Health Library Explorer
A B C D E F G H I J K L M N O P Q R S T U V W X Y Z A-Z Listings Contact Us

Brachytherapy

What is brachytherapy?

Brachytherapy is radiation treatment that is given directly into your body. It is placed as close to the cancer as possible. The radiation is given using tiny devices such as wires, seeds, or rods filled with radioactive materials. These devices are called implants.

Brachytherapy lets your doctor use a higher total dose of radiation over a shorter time than is possible with external beam therapy. The radiation dose is focused on the cancer cells and does less damage to the nearby normal cells.

This treatment may be done along with external beam therapy to help destroy tumor cells for certain types of cancer. It is often used in the treatment of the following cancers:

  • Breast

  • Cervix

  • Eye

  • Head and neck

  • Prostate

  • Uterus

  • Vagina

However, the therapy may also be used to treat many other types of cancers.

How does brachytherapy work?

Brachytherapy can be given in 3 ways:

  • Intracavitary treatment. The implants are placed inside body cavities such as the vagina, uterus, or breast.

  • Interstitial treatment. The implants are placed directly into the tumor and may stay in permanently.

  • Unsealed internal radiation therapy. A medicine with radioactive materials is injected into a vein or into a body cavity.

Brachytherapy implant placement may be either permanent or temporary:

  • Permanent brachytherapy. This is also called low-dose rate brachytherapy. Permanent brachytherapy uses implants called pellets or seeds. These implants are very small, about the size of a grain of rice. Your doctor inserts the seeds directly into a tumor with thin, hollow needles. The seeds are left in place after the radiation has been used up. Their small size causes little or no discomfort.

  • Temporary brachytherapy. In temporary brachytherapy, implants are removed after the treatment has ended. Implants, such as hollow needles, catheters (hollow tubes), or balloons filled with fluid, are inserted into or near the cancer for a period of time, then removed. Either high-dose or low-dose brachytherapy may be used.

You may need anesthesia when the implants are placed in your body. This will depend on the size and number of implants, as well as the location of the insertion site.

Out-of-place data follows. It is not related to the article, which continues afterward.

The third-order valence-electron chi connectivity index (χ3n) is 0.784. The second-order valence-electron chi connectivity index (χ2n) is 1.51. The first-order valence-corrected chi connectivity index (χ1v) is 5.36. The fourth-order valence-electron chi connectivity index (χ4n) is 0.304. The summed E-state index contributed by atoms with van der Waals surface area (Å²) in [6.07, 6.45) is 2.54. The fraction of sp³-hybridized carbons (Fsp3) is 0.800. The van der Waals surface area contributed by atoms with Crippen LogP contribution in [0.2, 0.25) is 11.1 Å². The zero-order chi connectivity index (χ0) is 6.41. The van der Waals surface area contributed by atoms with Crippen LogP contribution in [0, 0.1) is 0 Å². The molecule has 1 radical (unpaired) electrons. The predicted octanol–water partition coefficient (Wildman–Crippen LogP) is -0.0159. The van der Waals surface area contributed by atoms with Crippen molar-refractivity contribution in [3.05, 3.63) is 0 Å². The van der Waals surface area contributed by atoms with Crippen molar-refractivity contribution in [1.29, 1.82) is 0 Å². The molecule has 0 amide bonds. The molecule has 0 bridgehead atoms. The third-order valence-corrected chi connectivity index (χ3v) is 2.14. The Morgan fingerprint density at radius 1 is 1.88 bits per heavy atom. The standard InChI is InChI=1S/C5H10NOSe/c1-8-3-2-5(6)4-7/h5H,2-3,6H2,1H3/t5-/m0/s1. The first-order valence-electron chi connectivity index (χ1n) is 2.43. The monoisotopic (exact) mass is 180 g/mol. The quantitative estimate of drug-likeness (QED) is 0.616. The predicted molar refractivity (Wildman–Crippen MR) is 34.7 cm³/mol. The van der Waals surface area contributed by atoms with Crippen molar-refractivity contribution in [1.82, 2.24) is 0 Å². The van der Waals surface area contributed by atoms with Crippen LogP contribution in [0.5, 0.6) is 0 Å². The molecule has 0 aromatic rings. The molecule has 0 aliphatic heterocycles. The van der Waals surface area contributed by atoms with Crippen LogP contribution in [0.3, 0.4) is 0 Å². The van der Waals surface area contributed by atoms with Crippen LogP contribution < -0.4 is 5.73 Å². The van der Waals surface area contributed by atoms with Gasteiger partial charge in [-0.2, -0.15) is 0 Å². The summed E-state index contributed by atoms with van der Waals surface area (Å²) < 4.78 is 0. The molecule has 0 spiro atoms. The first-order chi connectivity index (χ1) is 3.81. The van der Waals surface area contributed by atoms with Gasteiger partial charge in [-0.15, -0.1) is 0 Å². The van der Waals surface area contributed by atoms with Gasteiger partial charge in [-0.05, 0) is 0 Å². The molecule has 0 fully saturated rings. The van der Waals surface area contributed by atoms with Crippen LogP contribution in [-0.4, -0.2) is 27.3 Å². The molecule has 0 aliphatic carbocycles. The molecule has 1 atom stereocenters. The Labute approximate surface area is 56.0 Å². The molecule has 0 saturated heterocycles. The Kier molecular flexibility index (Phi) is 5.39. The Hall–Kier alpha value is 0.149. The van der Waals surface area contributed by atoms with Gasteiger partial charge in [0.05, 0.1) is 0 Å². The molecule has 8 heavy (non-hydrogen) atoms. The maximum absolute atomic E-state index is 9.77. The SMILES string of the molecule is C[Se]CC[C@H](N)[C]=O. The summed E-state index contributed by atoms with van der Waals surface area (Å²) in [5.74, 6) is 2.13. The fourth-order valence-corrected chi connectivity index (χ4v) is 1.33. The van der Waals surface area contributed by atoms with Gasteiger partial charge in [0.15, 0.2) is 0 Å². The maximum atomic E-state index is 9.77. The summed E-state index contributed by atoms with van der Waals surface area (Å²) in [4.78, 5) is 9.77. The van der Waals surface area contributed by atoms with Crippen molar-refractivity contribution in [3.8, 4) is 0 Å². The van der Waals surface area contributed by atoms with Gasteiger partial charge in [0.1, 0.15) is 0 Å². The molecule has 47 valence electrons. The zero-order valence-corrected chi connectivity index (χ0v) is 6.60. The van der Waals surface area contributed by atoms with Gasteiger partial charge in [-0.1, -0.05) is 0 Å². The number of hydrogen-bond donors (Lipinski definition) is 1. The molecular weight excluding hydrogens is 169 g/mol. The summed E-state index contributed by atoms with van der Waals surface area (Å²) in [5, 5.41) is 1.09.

Generally, you will be treated on an outpatient basis when you have brachytherapy. If you have high dose therapy, you will be in the hospital for a few days. You will need to follow specific rules to protect others from the effects of the radiation while it is active inside your body. Generally, treatment may consist of the following:

  • Staying in a private room

  • Hospital staff time spending as little time as possible in your room when care is being given

  • Placing portable shields between you and staff or visitors

  • Limits for visitors which may include:

    • Pregnant women or children under a certain age should not visit

    • How long visitors may stay

    • How close visitors can get to you

  • If you are discharged home, you may have additional visitor limitations. Check with your health care provider for guidelines.

How long does the radiation last?

How long the radiation lasts will depend on the type of treatment given. Your health care provider will determine the brachytherapy type based on:

  • The type of cancer you have

  • The location of the cancer

  • Other factors

If the brachytherapy implant is a low dose implant, it may be left in for several days. High dose implants may be removed after only a few minutes.

Some implants are permanent. If you have one, you may need to stay in the hospital for a few days. The radiation gets weaker each day. This means you will most likely be discharged after a few days. There may be certain safety measures to be taken at home. Your health care provider will give you specific instructions, if needed.

Your doctor may remove temporary implants after you have the complete dose of radiation.

Online Medical Reviewer: Fraser, Marianne, MSN, RN
Online Medical Reviewer: Grossman, Neil, MD
Date Last Reviewed: 11/1/2017
© 2000-2017 The StayWell Company, LLC. 800 Township Line Road, Yardley, PA 19067. All rights reserved. This information is not intended as a substitute for professional medical care. Always follow your healthcare professional's instructions.
About StayWell

Our web site is designed to provide general information to educate users about programs and services, which may be available through our hospitals. The web site is not intended to provide medical advice nor should the information be used to attempt to determine the presence, absence or severity of any illness or medical condition which may be perceived or experienced by the user of this site. If you have or suspect you may have an illness or condition which you believe requires medical attention, we recommend you call your primary care physician. If you believe you are experiencing a medical emergency please call "911" (or your local medical emergency number) or seek immediate care from the nearest hospital Emergency Department. The provision of information to users of this web site is not intended as an inducement or to otherwise influence a person's decision to order or receive any item or service from a particular provider, practitioner or supplier that is reimbursable under Medicare, a state healthcare program (e.g., AHCCS) or any other healthcare plan.

Physicians are members of the medical staff at each facility, but are independent contractors who are neither employees nor agents of Palmetto General Hospital; and, as a result, Palmetto General Hospital is not responsible for the actions of any of these physicians in their medical practices.